Just moments before his murder, God peeled back the curtain of heaven to give Stephen a glimpse of where he was headed. As Stephen looked up, he saw Jesus standing at His Father’s side. I can’t find anywhere else in the Bible where we’re told Jesus is standing at the right hand of the Father. It was if Jesus stood in Stephen’s honor, letting him know He was right there waiting for him. The mob—intent on killing Stephen—was raging, terrifying, insane. One moment they looked like schoolyard bullies with gnashing teeth, rocks in hand. The next like monstrous demons being let out of hell to kill an innocent man. Anyone stumbling onto the scene might have thought it was from a tragic play. It couldn’t be real. But even in the midst of such terror, Stephen was desperate for the crowd not to miss what he was seeing. He tried to get them to look up. We can only hope that he never took his eyes off of Jesus while the rocks pummeled his broken body. While dying, Stephen cried out for God to forgive his murderers. Perhaps he got that idea from Someone else just a few weeks before as He hung on a cross dying for us. Saul, later called Paul, was there when Stephen was being stoned. But he hadn’t yet been blinded by Truth, so he was giving his approval of the murder. I can’t help but imagine that Paul’s life was forever impacted by Stephen’s death. How could a man ever forget such a scene? Perhaps that’s why Paul listened to the One who confronted him on a dusty road just a few days later. Perhaps Stephen’s last words echoed in Paul’s heart when he later faced his own chains, prisons, and beatings. I wonder if God opens up the heavens for all martyrs just before they die. Not all martyrs die like Stephen, with the glow of glory and witnesses to canonize their courage. Some pass quickly in the night or alone in a prison. Some in dusty explosions or crowded camps. I can’t help but wonder if all who die for Christ meet a standing Jesus, welcoming them Home. ___________________________________________________________________________ (I never paid much attention to Stephen’s death until I did a Bible study on the life of Paul several years ago and came upon Acts 7:54-60. When I got to Stephen’s story I couldn’t leave it or skim over…Read More
The pastor and his young family spoke in hushed tones while we met in their small apartment in Bucharest, Romania on a cold winter’s night. They knew that the Communist government placed their apartment under surveillance, and openly discussing the translation of our curriculum could lead to arrest and imprisonment. I was just twenty-three years old, fresh out of college, and part of a mission to write and translate seminary-level curriculum for pastors in Eastern Europe. The year was 1983, when Nicolae Ceaușescu—who was likened to Stalin—ruled Romania, then a Soviet-bloc country. His Communist regime was one of the most brutal and repressive, especially toward Christians. As a result, any type of seminary-level training was forbidden except for one government-controlled seminary where only five students were allowed to enroll every two years. Our publishing office was based in Vienna, where we wrote theology and Bible curriculum to train pastors in Eastern Europe. I was asked to go into Romania to teach Christians how to use our floppy disks (remember, it was 1983) to access the files for translating our curriculum. I’ll never forget crossing the border with those disks hidden in my luggage. I tried to act like a nonchalant tourist as the guard looked through my bags. Thankfully, the disks weren’t discovered, and I made it through customs. The next morning we had prearranged that I would go to a neighborhood park and wait on a park bench. A man was going to come up to me with a newspaper under his arm, briefly greet me, and then I was to follow him to his car. True story. As a mother now of twentysomething daughters, I can’t believe it either! That man was the pastor who would later invite me to his family’s home for dinner. He had sacrificed so much to make God and His Word known in Romania. He had given up his medical practice to pastor at least five small underground churches. He had been arrested and beaten many times before I met him. And yet he was risking further persecution just to get our curriculum into the hearts and minds of other pastors and leaders. Decades later, the impact of my visit stays with me. How do you ever forget young families willing to risk beatings, imprisonment, and even death to disciple others? How do you take for granted the freedom to gather openly to worship…Read More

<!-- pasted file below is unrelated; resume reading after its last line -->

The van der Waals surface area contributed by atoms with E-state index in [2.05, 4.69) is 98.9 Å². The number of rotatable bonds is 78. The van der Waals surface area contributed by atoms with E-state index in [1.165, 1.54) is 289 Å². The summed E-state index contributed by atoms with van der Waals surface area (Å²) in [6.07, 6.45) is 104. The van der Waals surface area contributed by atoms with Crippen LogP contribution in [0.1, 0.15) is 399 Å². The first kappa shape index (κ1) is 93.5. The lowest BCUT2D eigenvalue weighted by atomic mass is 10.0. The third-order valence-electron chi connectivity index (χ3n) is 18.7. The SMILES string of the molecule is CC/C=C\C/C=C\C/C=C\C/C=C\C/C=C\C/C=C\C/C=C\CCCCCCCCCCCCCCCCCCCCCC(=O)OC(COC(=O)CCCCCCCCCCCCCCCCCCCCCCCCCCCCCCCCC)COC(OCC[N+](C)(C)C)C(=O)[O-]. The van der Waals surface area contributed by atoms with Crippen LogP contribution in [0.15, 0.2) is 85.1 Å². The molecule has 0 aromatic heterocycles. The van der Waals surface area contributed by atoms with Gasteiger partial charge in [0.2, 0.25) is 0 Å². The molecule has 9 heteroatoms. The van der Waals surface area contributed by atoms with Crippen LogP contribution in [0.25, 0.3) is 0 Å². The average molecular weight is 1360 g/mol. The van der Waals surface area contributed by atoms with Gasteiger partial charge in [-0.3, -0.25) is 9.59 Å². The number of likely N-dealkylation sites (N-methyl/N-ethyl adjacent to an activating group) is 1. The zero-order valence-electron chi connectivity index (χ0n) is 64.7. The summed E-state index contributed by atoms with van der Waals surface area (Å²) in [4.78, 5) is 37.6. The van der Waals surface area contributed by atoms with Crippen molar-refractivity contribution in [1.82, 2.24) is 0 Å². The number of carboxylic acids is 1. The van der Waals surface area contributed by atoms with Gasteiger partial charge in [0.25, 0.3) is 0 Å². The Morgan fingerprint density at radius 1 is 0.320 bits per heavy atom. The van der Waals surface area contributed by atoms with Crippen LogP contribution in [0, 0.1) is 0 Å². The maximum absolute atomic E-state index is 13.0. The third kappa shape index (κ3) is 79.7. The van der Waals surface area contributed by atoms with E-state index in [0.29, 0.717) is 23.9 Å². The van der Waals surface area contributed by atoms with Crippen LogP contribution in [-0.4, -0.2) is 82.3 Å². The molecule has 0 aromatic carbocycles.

There was a time—not so long ago—when the only way I could fall asleep at night was with worship music playing in my ears. I would try to keep my thoughts captive to the truths of the lyrics instead of being overwhelmed by the storms raging in my life. One night, right before bed, I said aloud to my husband, but really more to God, “This wasn’t supposed to be my story!” I felt that I had been faithfully following and serving God for decades, and I didn’t think it was fair that He seemed to be cueing one storm after another, storms that threatened to pull me under in despair. Right after saying “this wasn’t supposed to be my story,” out came the headphones so I could try to fall asleep by listening to a new worship album. I soon heard these lyrics being sung over me . . . Blessed assurance, Jesus is mine! Oh, what a foretaste of glory divine! Heir of salvation, purchase of God, Born of His Spirit, washed in His blood. This is my story, this is my song, Praising my Savior all the day long; This is my story, this is my song, Praising my Savior all the day long. Perfect submission, perfect delight, Visions of rapture now burst on my sight; Angels, descending, bring from above Echoes of mercy, sweet whispers of love. This is my story, this is my song . . . As those beautiful promises washed over me, I started singing the song out loud, tears streaming down my face. I looked over at my sweet husband and tears were in his eyes, too, as he held me close. Just after crying out to God, “This wasn’t supposed to be my story,” He was saying to my heart, “Judy, your true story is that you are an heir of My salvation. You were purchased and washed by My blood. You are born of My Spirit. THIS is your story, this is your song! Even though storms are raging right now, all is at rest . . . because of Me!” “Blessed Assurance” was written in 1873 by one of my heroes, Fanny Crosby (1820–1915). Fanny was blinded in infancy by a botched medical procedure, later married, and had only one child, who died in her sleep soon after birth. Fanny could have easily cried out to God, “This wasn’t supposed…Read More